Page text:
Leads in the lower left quadrant aren’t a good fit for your company and don’t show much interest in your marketing content. More than likely, focusing on them is not a great use of anyone’s time. Don’t be afraid to remove them from your communication stream (i.e., mark them as non-marketing contacts if using HubSpot.). By having a clean list of more engaged subscribers, your email and social efforts will show better results.
3. Develop Your Lead Scoring System
Using this matrix as your guide, develop an MQL definition based on the combination of fit and interest that’s right for your company. Some marketers may focus more on fit because they have a tightly defined market; others may have a broad customer base and focus more on interest level. That decision depends on your business model.
MQL definitions in those two cases might look like this:
- A contact with the right title or role that has filled out a landing page form and works at a financial services company in the United States with more than 5,000 employees.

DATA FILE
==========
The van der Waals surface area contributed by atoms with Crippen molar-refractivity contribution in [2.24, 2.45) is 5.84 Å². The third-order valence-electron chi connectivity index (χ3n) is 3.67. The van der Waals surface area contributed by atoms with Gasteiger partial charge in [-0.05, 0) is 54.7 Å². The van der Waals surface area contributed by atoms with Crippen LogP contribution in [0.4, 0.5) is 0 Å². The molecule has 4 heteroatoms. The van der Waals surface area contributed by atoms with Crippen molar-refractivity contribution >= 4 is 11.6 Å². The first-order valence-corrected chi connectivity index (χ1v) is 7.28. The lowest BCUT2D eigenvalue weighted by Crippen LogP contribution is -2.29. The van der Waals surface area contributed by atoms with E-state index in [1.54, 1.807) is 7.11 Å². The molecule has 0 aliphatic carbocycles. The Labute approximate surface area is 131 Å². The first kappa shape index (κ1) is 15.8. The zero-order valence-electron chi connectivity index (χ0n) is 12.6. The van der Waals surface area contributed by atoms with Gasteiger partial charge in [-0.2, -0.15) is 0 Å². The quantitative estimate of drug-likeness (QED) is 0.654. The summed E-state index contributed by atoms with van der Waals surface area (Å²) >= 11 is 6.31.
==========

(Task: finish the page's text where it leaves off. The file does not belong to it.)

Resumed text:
- A contact with the right title or role at any U.S.-based company that has requested a product demonstration from a sales rep.
Whichever approach you choose, base your definitions on data, not gut instinct. Even experienced marketers and salespeople can be way off base in their assumptions about what makes a good lead.
A lead scoring or lead grading program that relies on data from your closed-loop analysis – like HubSpot – can help you determine the importance of different activities and automate your contact progression from lead to MQL status.
4. Put Your Lead Scoring System in Action
Examine Behavioral History
Examine the activity history of recent customers and analyze how many actions they took before becoming a customer – i.e., the number of page views or conversions such as downloading a white paper or registering for a webinar, etc.